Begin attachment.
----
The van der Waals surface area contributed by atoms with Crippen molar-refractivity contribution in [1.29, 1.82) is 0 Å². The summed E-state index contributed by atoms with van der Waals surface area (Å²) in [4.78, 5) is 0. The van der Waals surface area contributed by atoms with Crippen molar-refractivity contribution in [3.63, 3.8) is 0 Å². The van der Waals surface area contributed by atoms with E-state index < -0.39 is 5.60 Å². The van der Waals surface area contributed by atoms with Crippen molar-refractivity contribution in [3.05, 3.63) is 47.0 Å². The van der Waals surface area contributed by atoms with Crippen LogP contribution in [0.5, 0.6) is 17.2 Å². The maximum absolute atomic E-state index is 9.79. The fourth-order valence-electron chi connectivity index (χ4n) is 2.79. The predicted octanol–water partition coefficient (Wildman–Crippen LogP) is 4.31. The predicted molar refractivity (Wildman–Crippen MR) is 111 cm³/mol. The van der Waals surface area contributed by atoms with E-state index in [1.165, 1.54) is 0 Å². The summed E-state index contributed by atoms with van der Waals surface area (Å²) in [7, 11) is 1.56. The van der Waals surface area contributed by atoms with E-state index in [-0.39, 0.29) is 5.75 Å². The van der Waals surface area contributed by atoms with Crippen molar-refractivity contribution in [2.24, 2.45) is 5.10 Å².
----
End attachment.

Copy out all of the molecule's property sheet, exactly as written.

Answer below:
The van der Waals surface area contributed by atoms with Crippen molar-refractivity contribution in [1.29, 1.82) is 0 Å². The summed E-state index contributed by atoms with van der Waals surface area (Å²) in [4.78, 5) is 0. The van der Waals surface area contributed by atoms with Crippen molar-refractivity contribution in [3.63, 3.8) is 0 Å². The van der Waals surface area contributed by atoms with E-state index < -0.39 is 5.60 Å². The van der Waals surface area contributed by atoms with Crippen molar-refractivity contribution in [3.05, 3.63) is 47.0 Å². The van der Waals surface area contributed by atoms with Crippen LogP contribution in [0.5, 0.6) is 17.2 Å². The maximum absolute atomic E-state index is 9.79. The fourth-order valence-electron chi connectivity index (χ4n) is 2.79. The predicted octanol–water partition coefficient (Wildman–Crippen LogP) is 4.31. The predicted molar refractivity (Wildman–Crippen MR) is 111 cm³/mol. The van der Waals surface area contributed by atoms with E-state index in [1.165, 1.54) is 0 Å². The summed E-state index contributed by atoms with van der Waals surface area (Å²) in [7, 11) is 1.56. The van der Waals surface area contributed by atoms with E-state index in [-0.39, 0.29) is 5.75 Å². The van der Waals surface area contributed by atoms with Crippen molar-refractivity contribution in [2.24, 2.45) is 5.10 Å².